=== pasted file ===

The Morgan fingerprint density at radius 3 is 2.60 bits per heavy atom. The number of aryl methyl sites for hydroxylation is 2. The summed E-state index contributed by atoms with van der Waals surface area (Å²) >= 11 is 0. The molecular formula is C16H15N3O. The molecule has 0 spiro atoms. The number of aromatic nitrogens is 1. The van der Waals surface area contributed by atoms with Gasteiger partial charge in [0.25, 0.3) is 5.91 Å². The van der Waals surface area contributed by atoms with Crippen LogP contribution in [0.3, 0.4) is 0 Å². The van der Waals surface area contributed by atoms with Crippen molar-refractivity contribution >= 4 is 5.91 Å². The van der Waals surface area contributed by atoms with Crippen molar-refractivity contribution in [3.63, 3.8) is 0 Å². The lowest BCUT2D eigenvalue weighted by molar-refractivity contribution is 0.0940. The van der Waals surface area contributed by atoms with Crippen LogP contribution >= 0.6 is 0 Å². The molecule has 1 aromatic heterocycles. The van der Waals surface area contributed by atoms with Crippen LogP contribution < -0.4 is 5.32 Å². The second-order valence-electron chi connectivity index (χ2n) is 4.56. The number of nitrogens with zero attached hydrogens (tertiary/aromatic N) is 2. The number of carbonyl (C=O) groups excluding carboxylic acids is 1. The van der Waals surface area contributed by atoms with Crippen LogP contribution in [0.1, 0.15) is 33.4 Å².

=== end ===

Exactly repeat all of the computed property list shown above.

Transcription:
The Morgan fingerprint density at radius 3 is 2.60 bits per heavy atom. The number of aryl methyl sites for hydroxylation is 2. The summed E-state index contributed by atoms with van der Waals surface area (Å²) >= 11 is 0. The molecular formula is C16H15N3O. The molecule has 0 spiro atoms. The number of aromatic nitrogens is 1. The van der Waals surface area contributed by atoms with Gasteiger partial charge in [0.25, 0.3) is 5.91 Å². The van der Waals surface area contributed by atoms with Crippen LogP contribution in [0.3, 0.4) is 0 Å². The van der Waals surface area contributed by atoms with Crippen molar-refractivity contribution >= 4 is 5.91 Å². The van der Waals surface area contributed by atoms with Crippen molar-refractivity contribution in [3.63, 3.8) is 0 Å². The lowest BCUT2D eigenvalue weighted by molar-refractivity contribution is 0.0940. The van der Waals surface area contributed by atoms with Crippen LogP contribution >= 0.6 is 0 Å². The molecule has 1 aromatic heterocycles. The van der Waals surface area contributed by atoms with Crippen LogP contribution < -0.4 is 5.32 Å². The second-order valence-electron chi connectivity index (χ2n) is 4.56. The number of nitrogens with zero attached hydrogens (tertiary/aromatic N) is 2. The number of carbonyl (C=O) groups excluding carboxylic acids is 1. The van der Waals surface area contributed by atoms with Crippen LogP contribution in [0.1, 0.15) is 33.4 Å².